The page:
The teacher thought about this exchange often and kept his eye open on what was happening for the child. In accepting and naming the feelings, the young person himself had transformed them. Indeed when the teacher tried to articulate the feelings he thought the young person was experiencing, he was transformed. He realised that he too shared that feeling. In his observations of the child he realised that the child was struggling with the hardships of the playground. Yes, he had friends who he played with well, in one-to-one situations, but group situations were just too overwhelming for him. He was becoming frightened and at times avoiding the rough and tumble that free play presented. But, he was also learning how to deal with it. Over a period of months, the teacher observed the child gaining confidence.
Ways of encouraging dialogue between young people
- Attend to what happens between young people. How are they relating to each other? What ideas are they bringing to their work and where is their thinking coming from?
- Encourage young people to give reasons for what they say and help them ask questions when they don’t understand or want to know more.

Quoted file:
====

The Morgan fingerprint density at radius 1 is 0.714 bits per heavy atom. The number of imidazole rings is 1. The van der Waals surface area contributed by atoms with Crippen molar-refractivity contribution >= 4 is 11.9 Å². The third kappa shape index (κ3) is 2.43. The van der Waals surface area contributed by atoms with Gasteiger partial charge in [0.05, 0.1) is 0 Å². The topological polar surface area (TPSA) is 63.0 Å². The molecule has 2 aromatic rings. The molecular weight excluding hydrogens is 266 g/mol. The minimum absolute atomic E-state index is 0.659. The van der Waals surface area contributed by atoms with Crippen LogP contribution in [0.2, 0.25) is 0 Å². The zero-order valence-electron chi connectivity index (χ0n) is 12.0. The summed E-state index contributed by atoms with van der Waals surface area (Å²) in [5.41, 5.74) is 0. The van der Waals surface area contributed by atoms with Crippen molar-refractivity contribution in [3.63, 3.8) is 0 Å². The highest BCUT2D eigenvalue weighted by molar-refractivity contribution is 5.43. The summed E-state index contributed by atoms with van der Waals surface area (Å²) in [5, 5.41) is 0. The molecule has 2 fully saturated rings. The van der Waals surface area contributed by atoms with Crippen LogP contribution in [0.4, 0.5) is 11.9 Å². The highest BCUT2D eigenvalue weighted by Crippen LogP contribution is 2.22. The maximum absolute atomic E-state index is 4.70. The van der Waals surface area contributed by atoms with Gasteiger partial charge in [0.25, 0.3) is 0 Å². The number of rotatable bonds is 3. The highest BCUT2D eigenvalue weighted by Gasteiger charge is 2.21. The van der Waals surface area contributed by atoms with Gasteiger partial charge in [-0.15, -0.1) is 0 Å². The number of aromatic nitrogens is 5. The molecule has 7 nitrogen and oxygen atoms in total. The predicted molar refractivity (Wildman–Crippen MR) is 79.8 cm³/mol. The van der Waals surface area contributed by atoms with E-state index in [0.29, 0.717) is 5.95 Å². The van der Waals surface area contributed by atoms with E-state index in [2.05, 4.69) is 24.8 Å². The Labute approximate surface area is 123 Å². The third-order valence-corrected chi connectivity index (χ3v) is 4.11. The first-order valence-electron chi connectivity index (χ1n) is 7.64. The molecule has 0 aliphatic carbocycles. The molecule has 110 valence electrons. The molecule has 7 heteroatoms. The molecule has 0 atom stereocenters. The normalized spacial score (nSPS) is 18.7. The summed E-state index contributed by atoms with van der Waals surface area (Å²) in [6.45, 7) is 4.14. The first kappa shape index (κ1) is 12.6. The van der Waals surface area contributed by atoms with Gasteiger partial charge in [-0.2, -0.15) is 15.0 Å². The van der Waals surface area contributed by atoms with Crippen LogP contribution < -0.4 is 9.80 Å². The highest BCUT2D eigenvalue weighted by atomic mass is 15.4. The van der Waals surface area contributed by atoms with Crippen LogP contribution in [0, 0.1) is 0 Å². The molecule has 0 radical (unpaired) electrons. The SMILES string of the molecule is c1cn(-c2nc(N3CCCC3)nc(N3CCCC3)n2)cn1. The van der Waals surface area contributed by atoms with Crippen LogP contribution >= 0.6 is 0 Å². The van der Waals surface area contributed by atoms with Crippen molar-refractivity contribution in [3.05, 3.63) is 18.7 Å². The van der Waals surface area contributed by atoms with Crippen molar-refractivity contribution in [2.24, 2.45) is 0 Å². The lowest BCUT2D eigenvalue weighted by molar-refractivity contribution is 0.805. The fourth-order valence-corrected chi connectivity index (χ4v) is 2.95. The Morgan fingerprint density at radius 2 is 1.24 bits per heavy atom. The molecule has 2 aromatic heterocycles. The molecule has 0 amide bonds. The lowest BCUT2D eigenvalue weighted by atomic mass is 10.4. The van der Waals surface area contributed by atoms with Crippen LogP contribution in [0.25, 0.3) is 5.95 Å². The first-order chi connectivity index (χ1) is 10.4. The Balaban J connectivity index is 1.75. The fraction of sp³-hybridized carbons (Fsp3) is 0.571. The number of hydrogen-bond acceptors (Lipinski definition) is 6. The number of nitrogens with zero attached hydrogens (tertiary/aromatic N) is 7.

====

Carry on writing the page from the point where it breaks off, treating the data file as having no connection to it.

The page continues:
- Relax control of the content of discussions and be ready to be taken in new directions by young people’s contributions
- Be facilitative in a way that encourages dialogue and discussion and managing the class in such a way that some individuals do not dominate or others are sidelined.
- Be ready to encourage and explore controversial, damaging and sensitive statements. Be open to emotions rather than attempting to control them.
Steve Killick’s Emotional Literacy at the Heart of the School Ethos was written as a result of his work with marginalised young people attending NCH Headlands School in Penarth, near Cardiff. It is published by Lucky Duck/Paul Chapman Publishing at £18.99.
The ideas described here are based on:
How to Talk so Kids Can Learn – At Home and in School (1995),
How to Talk so Kids Will Listen and Listen so Kids will Talk (1999) both by Adele Faber and Elaine Mazlish and Teacher and Child (1972) by Haim Ginott.